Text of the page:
Back row, left to right: My mother Rita O’Brien, sister-in-law Clare O’Brien, brother John O’Brien, nephew John Joseph O’Brien, and sister Molly Sheehan.
Front row, left to right: My nieces Orla O’Brien, Cara O’Brien and Molly McCarthy, nephew Eoghan McCarthy, and niece Mary Sheehan
The rural area I grew up in, Canovee, is a remarkable place: verdant, welcoming, wholesome. From a vantage point thousands of kilometers away, in the clamor of a city with over 20 million inhabitants, it takes on an otherworldly quality. It’s not unusual for families there to trace their genealogy back up to nine generations on the land. Tales beginning, “your great-grandfather and my granduncle…” are routine. There’s a sense of rootedness and connectedness only possible within a community knit together by hundreds of years of shared ancestral history.
Relics and ruins bubble from the soil at the touch of a plough: stone-circle ritual-sites from the bronze age, ringforts (enclosed farmsteads) from the early Christian period, an inscribed monastic cross displayed throughout my childhood at the primary school, its carved arcs retraced by every child that passed it by, medieval soutterains (tunnels and chambers cut from the rock and earth to store food and hide people from attack) – the historical artifacts that studded my childhood are abundant, and easily accessible.
My love of history was incubated by community enthusiasms. Curious about the untold stories surrounding us, my parents, along with neighbors and friends, were founding members of Canovee Historical and Archaeological Society. The society invites expert speakers to visit Canovee and lecture on local history, and organizes field trips to both local and national historical and archeological sites.
Outings take place in summer: a trek across a meadow to the shell of an abandoned manor house, or to a dark patch in a tilled field showing where a fire pit had been. As a little girl I was regularly taken on these excursions by my mother, then the headmistress of the local primary school. An unruly, energetic child, (I might have been diagnosed with ADHD a decade later), my goal was to find other playmates, move out of arms length, and invent complicated, and sometimes noisy games. Still, enough knowledge permeated to provoke a lifelong interest in history and narrative.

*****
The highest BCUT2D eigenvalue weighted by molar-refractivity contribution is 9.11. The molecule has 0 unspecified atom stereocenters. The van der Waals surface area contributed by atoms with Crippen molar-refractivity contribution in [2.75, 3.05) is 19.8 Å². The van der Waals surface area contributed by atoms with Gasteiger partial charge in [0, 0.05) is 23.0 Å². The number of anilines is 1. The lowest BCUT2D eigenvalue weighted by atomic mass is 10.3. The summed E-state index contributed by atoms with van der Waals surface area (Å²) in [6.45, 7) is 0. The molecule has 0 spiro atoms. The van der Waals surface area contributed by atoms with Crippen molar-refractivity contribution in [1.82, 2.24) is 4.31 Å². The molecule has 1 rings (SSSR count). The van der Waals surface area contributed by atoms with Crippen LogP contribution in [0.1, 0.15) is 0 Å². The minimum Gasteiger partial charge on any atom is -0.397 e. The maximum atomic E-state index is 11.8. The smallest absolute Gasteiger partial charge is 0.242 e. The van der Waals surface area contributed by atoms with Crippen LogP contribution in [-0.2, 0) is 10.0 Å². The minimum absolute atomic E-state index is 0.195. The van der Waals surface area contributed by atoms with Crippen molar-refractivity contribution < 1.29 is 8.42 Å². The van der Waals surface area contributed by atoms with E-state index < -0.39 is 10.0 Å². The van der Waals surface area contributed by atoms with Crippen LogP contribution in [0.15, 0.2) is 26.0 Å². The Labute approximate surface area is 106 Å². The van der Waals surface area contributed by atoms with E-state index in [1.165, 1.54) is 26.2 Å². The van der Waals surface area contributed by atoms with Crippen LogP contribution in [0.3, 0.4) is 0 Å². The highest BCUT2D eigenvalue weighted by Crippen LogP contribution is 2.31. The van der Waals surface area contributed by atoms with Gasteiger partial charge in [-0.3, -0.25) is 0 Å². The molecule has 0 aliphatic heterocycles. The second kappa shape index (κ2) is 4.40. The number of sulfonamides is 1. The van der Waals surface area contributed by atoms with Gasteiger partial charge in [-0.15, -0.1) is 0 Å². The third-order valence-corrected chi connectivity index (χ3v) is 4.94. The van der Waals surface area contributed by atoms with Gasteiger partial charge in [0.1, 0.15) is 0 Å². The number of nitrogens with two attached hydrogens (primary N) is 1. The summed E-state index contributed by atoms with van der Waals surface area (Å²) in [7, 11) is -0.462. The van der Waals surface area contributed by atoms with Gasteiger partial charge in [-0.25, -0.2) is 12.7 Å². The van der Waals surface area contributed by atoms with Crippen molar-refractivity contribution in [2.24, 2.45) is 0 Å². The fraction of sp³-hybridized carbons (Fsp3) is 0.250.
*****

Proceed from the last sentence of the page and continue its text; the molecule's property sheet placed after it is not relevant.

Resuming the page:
Today, community passion continues to inspire the next generation of O’Brien children in Canovee. Family friend and neighbor Peter Scanlan, a keen amateur historian and photographer, kindly gave beijingkids permission to print the accompanying photos. They show my mother, and some of my siblings and their families, taking part in a heritage evening two summers ago. The whole community turned out to reenact a scene from the War of Independence with the customary spirit of enthusiasm, cooperation, and fun that makes Canovee so special.
This month the story of your child’s next year at school begins. We look at the places in Beijing, outside the classroom, where history and learning come alive. We encourage you to take your kids into our city’s museums, and onto its ancient streets, to celebrate its past and discover its secrets and stories for yourselves.
This article originally appeared on page 7 of the beijingkids August 2015 issue. Click here to read the issue for free on Issuu.com. To find out how you can get your own copy, email firstname.lastname@example.org.
Photos: Aisling O’Brien and courtesy of Peter Scanlan